- What fragrances are safe in natural personal care products?
- What to look for when choosing a natural deodorant.
Where natural beauty trends meet market opportunity
Trends in natural beauty products largely reflect trends present in natural food, beverage and supplements: plant-based and botanical ingredients are on the rise (hello, hemp CBD!), brands’ sustainability or otherwise mission-driven efforts are at the fore and transparency is a must. That last one is especially important to note as greenwashing besieges natural beauty shoppers at seemingly every turn.
But today’s natural beauty consumers are also more conscious of what constitutes a natural or nontoxic personal care product. One 2016 study determined that women investigate an average of six sources before making a new beauty purchase. Newer entrants to the natural beauty category are capitalizing on this growing awareness by both obtaining rigorous certifications (like ECOCERT, EWG Verified and NSF International) and marketing themselves as free-from undesirable attributes (such as fragrances, phthalates and parabens). In a country where 11—yes, only 11—personal care ingredients are banned, transparency on the part of brands is crucial.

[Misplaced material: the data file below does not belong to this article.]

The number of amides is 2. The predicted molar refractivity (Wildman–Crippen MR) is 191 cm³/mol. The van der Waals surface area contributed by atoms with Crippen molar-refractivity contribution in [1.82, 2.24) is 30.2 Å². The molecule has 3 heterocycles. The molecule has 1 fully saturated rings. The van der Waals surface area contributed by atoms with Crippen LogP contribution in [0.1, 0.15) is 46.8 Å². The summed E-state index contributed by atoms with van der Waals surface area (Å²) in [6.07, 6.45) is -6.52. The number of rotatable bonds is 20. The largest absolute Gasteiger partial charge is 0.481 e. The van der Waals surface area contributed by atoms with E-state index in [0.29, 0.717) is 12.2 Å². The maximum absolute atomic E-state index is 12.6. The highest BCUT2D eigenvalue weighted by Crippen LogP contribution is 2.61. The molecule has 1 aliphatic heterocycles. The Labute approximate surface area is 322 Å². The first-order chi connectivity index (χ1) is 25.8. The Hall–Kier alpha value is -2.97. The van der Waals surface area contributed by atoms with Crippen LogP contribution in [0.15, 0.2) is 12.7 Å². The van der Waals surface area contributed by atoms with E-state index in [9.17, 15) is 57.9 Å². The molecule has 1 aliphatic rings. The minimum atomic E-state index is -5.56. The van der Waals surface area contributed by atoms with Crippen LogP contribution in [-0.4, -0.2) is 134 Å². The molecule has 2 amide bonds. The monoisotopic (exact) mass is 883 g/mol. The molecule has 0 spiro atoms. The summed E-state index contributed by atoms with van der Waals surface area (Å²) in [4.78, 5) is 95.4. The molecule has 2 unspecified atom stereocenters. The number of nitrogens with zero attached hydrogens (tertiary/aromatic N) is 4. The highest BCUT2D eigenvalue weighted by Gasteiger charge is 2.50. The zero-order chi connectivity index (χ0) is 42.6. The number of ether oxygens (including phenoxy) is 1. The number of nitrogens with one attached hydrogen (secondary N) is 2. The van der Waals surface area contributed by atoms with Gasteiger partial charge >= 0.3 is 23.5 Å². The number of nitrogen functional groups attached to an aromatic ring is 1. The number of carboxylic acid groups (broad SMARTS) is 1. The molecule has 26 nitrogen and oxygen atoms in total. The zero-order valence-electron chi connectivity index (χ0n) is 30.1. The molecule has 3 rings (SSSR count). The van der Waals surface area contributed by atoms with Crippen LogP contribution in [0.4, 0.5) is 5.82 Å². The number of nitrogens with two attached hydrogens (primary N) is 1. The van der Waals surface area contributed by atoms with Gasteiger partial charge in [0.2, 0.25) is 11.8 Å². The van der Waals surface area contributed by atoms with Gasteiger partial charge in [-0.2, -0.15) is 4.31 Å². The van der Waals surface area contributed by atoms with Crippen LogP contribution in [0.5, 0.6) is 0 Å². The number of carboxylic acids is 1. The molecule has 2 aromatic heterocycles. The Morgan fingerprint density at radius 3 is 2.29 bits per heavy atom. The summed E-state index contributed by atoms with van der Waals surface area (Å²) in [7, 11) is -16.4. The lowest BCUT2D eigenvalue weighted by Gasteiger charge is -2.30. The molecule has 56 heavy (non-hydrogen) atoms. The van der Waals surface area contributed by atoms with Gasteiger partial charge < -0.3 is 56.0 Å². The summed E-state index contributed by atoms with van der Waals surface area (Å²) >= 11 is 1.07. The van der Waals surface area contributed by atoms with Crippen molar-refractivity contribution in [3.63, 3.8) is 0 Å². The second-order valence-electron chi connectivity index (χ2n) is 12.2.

Another important natural beauty trend driving the greater beauty industry forward is diversity. A shocking study out of the Environmental Working Group in 2016 found that one in 12 beauty products marketed to Black women was ranked “highly hazardous,” with less than 25% of products in the natural cosmetics space considered acceptable with regard to the amount of potentially harmful ingredients they contained. Thus, the opportunity for natural personal care brands to serve and market to the Black population and other ethnicities in the U.S. is huge.
Supporting diversity in the beauty industry isn’t limited to accommodating all shades of skin, inclusion also encompasses beauty products that support aging skin. A 2020 report estimated that the anti-aging beauty market will be worth $83.2 billion by 2027; one recent milestone that points to the importance of older demographics is that there are currently more people over the age of 64 than children younger than five in the world.
Yet another underserved demographic poised for growth? Men. Evolving notions of masculinity coupled with the gender-neutral merits of taking care of one’s skin mean natural beauty brands that cater to men in particular will be in greater demand over the coming years.